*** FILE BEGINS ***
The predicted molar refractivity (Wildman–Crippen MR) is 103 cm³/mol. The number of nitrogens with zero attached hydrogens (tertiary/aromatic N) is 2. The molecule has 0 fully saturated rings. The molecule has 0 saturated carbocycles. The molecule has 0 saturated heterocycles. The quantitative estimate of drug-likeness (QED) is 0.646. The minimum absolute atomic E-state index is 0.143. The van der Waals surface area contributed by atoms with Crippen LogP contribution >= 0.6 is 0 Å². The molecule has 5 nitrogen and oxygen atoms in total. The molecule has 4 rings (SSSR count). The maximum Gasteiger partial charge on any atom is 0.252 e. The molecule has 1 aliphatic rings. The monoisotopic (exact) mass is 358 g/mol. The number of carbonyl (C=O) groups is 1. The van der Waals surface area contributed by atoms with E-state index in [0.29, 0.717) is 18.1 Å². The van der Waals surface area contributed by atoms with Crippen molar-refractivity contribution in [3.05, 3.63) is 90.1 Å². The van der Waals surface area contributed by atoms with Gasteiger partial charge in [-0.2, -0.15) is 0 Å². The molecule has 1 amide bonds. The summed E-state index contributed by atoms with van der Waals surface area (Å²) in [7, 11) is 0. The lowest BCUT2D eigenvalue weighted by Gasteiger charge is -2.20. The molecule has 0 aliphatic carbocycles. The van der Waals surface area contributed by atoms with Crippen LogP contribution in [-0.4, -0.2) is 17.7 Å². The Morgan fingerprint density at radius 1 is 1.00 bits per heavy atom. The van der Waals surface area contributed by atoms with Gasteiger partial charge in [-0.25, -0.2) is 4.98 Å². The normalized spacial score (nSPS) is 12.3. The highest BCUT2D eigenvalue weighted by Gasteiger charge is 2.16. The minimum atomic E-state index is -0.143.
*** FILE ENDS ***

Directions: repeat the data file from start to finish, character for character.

The predicted molar refractivity (Wildman–Crippen MR) is 103 cm³/mol. The number of nitrogens with zero attached hydrogens (tertiary/aromatic N) is 2. The molecule has 0 fully saturated rings. The molecule has 0 saturated carbocycles. The molecule has 0 saturated heterocycles. The quantitative estimate of drug-likeness (QED) is 0.646. The minimum absolute atomic E-state index is 0.143. The van der Waals surface area contributed by atoms with Crippen LogP contribution >= 0.6 is 0 Å². The molecule has 5 nitrogen and oxygen atoms in total. The molecule has 4 rings (SSSR count). The maximum Gasteiger partial charge on any atom is 0.252 e. The molecule has 1 aliphatic rings. The monoisotopic (exact) mass is 358 g/mol. The number of carbonyl (C=O) groups is 1. The van der Waals surface area contributed by atoms with E-state index in [0.29, 0.717) is 18.1 Å². The van der Waals surface area contributed by atoms with Crippen molar-refractivity contribution in [3.05, 3.63) is 90.1 Å². The van der Waals surface area contributed by atoms with Gasteiger partial charge in [-0.2, -0.15) is 0 Å². The molecule has 1 amide bonds. The summed E-state index contributed by atoms with van der Waals surface area (Å²) in [7, 11) is 0. The lowest BCUT2D eigenvalue weighted by Gasteiger charge is -2.20. The molecule has 0 aliphatic carbocycles. The van der Waals surface area contributed by atoms with Crippen LogP contribution in [-0.4, -0.2) is 17.7 Å². The Morgan fingerprint density at radius 1 is 1.00 bits per heavy atom. The van der Waals surface area contributed by atoms with Gasteiger partial charge in [-0.25, -0.2) is 4.98 Å². The normalized spacial score (nSPS) is 12.3. The highest BCUT2D eigenvalue weighted by Gasteiger charge is 2.16. The minimum atomic E-state index is -0.143.